Wednesday, Oct 17, 2018

Out-of-control Chinese space station will 'crash somewhere on Earth over Easter weekend'

Out-of-control Chinese space station will 'crash somewhere on Earth over Easter weekend'
23 Mar
2018

China's out-of-control space station will crash into Earth this coming Easter weekend, according to the European Space Agency.

The agency's Space Debris Office has said Tiangong-1 will hit somewhere across our planet's northern hemisphere between March 30 and April 2.

Previous estimates suggested the rogue station, which is carrying highly toxic chemicals, would enter Earth's orbit on April 3.

According to experts tracking the station, it has the highest chance of crashing along a narrow strip around latitudes of 43 degrees north and south.

This includes a number of highly populated cities including New York, Barcelona, Beijing, Chicago, Istanbul, Rome and Toronto.

The ESA said crash date estimates were 'highly variable' and that its experts would be offering revised forecasts every couple of days.

'At no time will a precise time/location prediction from ESA be possible,' the agency's Space Debris Office, based in Darmstadt, Germany, said in a statement.

'This forecast was updated approximately weekly through to mid-March, and is now being updated every 1~2 days.'

The doomed 8.5-tonne craft has been hurtling towards Earth since Chinese scientists lost control of it in 2016.

Experts believe most of Tiangong-1 will burn up upon reentry, but shards as large as 100kg (220lbs) could strike Earth.

Scientist believe that even in 'high risk' areas, the chance of being struck by Tiangong-1 debris is about one million times smaller than the odds of winning the Powerball jack.

However, there is a chance parts of the station containing hazardous hydrazine could plummet into a highly-populated area.

Hydrazine is a chemical which is included in rocket fuel that causes irritation of the eyes and throat, dizziness and can lead to the growth of cancerous tumours.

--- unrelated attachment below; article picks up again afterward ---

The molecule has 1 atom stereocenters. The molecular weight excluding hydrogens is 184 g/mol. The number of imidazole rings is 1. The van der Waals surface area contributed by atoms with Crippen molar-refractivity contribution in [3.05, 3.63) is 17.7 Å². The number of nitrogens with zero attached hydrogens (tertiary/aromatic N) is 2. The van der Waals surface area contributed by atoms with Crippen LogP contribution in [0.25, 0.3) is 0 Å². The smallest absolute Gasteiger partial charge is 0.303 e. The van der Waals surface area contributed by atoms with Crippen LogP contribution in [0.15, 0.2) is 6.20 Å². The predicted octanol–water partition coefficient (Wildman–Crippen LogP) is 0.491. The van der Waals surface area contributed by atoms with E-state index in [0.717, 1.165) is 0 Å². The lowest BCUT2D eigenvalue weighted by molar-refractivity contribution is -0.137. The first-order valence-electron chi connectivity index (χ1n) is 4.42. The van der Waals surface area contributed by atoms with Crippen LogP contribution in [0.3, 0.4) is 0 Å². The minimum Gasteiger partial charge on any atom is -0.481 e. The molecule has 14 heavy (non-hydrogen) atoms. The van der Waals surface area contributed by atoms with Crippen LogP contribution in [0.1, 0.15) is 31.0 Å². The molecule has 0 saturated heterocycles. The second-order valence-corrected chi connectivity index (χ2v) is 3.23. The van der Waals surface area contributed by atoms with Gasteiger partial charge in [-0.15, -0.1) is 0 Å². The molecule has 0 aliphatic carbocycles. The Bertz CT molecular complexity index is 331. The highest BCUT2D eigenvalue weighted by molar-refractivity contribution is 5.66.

Scientists will only know the precise date it will impact and exactly where debris will fall during the final days of its descent.

Explaining why, Dr Hugh Lewis, senior lecturer in Aerospace Engineering at the University of Southampton, compared the geometrical processes at work to crossing the road earlier this week.

He said: 'The spacecraft is travelling around a more or less circular orbit, which is tipped with respect to the equator at 43°.

'If you plot this path on a map of the Earth, it produces a sine wave pattern, with the slower curve of the wave in northern and southern latitudes and the faster straighter sections running from east to west.

'If you imagine the green low risk area on the map is the part of the road we're trying to walk across, the quickest way is to go at 90 degrees – straight across.

'When the spacecraft crosses the equator, it's crossing the road at this point, and it does so really fast.

'When it goes across the red bands further north and south, it's crossing at a steeper angle - almost parallel to the road.

'It takes longer to cross at these latitudes, which is why it has a higher risk of coming down here.'

Predictions of Tiangong-1's most likely point of impact come from Aerospace, a US research organisation based in El Segundo, California, that advises government and private enterprise on space flight.

Estimates from Aerospace say the space station will enter the Earth's atmosphere on April 4, give or take a week, and debris will fall no further north than 42.7° N latitude or south of 42.7° S latitude.

These zero probability areas, marked safe as Tiangong-1 does not fly over them, constitute about a third of the Earth's total surface area.

An interactive map from SatView allows you to track the space stations's descent in real-time.

Released yesterday, the map shows a number of highly populated cities including New York, Barcelona, Beijing, Chicago, Istanbul, Rome and Toronto could be hit.

There are two maps available; the largest one shows the past path and the predicted path as a series of dots, whilst the smaller inset map shows the space station's exact location above Earth at any given moment.

The Satview map shows several different satellites in orbit, including the Hubble telescope and the International Space Station.

The larger map which shows the dots revealing the satellite's route is produced by Satview.

The second map is powered by USstratcom (United States Strategic Command) and then overlaid on to Google Maps.

As more information is garnered as to when the reentry will take place, the site updates with the most likely landing spot for the space station.

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